Social security celebrates Hispanic Heritage Month

The term “familia” is important in Hispanic culture and Social Security celebrates Hispanic Heritage Month (Sept. 15 to Oct. 15) by helping build a secure
future for you, your family, and your future family. Learn more by visiting socialsecurity.gov/people/hispanics/.

Hispanics make up our nation’s largest ethnic minority group with a population of 56.6 million, according to 2015 statistics from the U.S. Census Bureau.
Social Security provides retirement, disability, and other benefits to 61 million people, including nearly 3.5 million Hispanics, who have contributed to the
Social Security system through their payroll taxes. Social Security also provides a safety net to the families of American workers who have died or become unable
to work due to grave impairments.

If Spanish is your primary language, you can visit segurosocial.gov, our Spanish-language website. It provides hundreds of pages of important information
about how to get a Social Security card, plan for retirement, apply for benefits, and manage your benefits once you’re receiving them. Many of our offices
have staff who speak Spanish, or you can call 1-800- 772-1213 from 7 a.m. to 7 p.m. weekdays and select the option for Spanish.

LEARNING THE LINGO OF SOCIAL SECURITY

Are you familiar with the lingo used to describe Social Security benefits, or does it sound like a new vocabulary to you?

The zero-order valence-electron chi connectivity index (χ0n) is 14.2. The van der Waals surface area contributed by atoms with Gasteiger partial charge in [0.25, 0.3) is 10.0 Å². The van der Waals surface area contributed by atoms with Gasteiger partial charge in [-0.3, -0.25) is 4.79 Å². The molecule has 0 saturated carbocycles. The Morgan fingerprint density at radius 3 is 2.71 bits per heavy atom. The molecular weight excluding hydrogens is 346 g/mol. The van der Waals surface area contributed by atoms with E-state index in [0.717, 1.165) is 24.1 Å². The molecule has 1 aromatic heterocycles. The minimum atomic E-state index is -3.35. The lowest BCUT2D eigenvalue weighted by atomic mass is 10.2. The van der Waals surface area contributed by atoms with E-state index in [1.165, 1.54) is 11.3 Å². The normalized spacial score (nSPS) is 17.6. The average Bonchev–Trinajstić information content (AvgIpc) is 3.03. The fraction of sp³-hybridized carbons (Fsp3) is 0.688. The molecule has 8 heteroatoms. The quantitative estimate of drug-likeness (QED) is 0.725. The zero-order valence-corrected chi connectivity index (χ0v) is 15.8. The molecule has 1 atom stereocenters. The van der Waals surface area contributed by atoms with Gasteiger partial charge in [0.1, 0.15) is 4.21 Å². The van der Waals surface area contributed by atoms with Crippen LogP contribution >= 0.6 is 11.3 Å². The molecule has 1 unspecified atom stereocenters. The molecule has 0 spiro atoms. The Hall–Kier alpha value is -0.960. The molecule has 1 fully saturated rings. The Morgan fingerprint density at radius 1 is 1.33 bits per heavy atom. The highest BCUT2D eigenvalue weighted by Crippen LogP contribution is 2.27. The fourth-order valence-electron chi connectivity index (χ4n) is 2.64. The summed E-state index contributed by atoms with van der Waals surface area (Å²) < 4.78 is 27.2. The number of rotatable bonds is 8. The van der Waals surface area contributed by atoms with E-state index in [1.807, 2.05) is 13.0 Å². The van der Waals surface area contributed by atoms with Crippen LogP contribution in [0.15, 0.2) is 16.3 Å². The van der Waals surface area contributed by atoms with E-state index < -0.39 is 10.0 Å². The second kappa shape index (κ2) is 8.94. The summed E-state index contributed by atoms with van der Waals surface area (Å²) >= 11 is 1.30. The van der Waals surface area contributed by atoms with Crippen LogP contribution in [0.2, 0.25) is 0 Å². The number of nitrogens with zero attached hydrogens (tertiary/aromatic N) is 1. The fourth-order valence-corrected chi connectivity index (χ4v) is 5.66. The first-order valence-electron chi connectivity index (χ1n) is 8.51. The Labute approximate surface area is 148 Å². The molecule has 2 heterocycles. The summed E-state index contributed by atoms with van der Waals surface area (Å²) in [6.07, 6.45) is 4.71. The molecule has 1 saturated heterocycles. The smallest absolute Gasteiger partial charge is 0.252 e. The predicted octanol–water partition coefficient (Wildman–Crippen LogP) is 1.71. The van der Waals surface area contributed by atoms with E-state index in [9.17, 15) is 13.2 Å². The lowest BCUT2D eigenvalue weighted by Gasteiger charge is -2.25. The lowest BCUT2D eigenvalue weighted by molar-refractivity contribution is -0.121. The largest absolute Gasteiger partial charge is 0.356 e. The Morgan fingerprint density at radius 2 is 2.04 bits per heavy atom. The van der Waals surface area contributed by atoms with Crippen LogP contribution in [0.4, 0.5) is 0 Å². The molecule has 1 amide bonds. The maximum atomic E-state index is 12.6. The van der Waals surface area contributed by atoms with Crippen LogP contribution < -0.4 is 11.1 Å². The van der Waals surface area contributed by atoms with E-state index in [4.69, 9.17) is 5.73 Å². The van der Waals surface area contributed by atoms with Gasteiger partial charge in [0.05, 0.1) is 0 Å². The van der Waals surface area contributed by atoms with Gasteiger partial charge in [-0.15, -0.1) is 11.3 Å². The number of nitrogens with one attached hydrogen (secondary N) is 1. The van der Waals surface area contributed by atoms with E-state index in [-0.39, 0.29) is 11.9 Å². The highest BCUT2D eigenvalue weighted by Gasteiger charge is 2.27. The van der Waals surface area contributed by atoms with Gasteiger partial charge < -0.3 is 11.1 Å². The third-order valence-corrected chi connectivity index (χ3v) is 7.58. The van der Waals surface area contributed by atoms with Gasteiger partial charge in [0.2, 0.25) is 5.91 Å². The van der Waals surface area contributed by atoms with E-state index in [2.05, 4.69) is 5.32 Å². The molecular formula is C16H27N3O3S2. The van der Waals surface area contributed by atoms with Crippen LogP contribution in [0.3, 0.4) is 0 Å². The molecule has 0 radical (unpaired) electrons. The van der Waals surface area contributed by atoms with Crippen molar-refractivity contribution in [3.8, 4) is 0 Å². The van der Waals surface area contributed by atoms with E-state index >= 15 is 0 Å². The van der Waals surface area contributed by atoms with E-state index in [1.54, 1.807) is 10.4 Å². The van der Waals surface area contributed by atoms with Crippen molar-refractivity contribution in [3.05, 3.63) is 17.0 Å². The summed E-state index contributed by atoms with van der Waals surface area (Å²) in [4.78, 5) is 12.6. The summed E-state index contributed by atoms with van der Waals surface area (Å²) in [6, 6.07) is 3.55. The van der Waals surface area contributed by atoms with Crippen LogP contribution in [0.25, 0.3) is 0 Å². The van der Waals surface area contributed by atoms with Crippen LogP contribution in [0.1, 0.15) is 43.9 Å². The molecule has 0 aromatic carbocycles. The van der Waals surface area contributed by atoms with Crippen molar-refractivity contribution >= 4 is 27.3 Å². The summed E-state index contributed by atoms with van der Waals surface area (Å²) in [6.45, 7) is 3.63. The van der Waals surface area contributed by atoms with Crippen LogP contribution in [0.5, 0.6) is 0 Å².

If a technical term or acronym (an abbreviation of the first letters of words in a phrase) that you don’t know slips into the conversation or appears in written
material, you can easily find the meaning in our online glossary at socialsecurity.gov/agency/glossary

Social Security acronyms function as verbal shorthand in our financial planning conversations. Those nearing retirement will want to know what PIA (primary
insurance amount), FRA (full retirement age), and DRCs (delayed retirement credits) mean. These terms involve your benefit amount based on when you decide to take it.

Once you receive benefits, you get a COLA most years. But don’t expect a refreshing drink — COLA stands for Cost of Living Adjustment.

Knowing some of these terms can help you fine tune your conversations about Social Security and deepen your understanding of how Social Security
works for you.

Discover more at socialsecurity.gov

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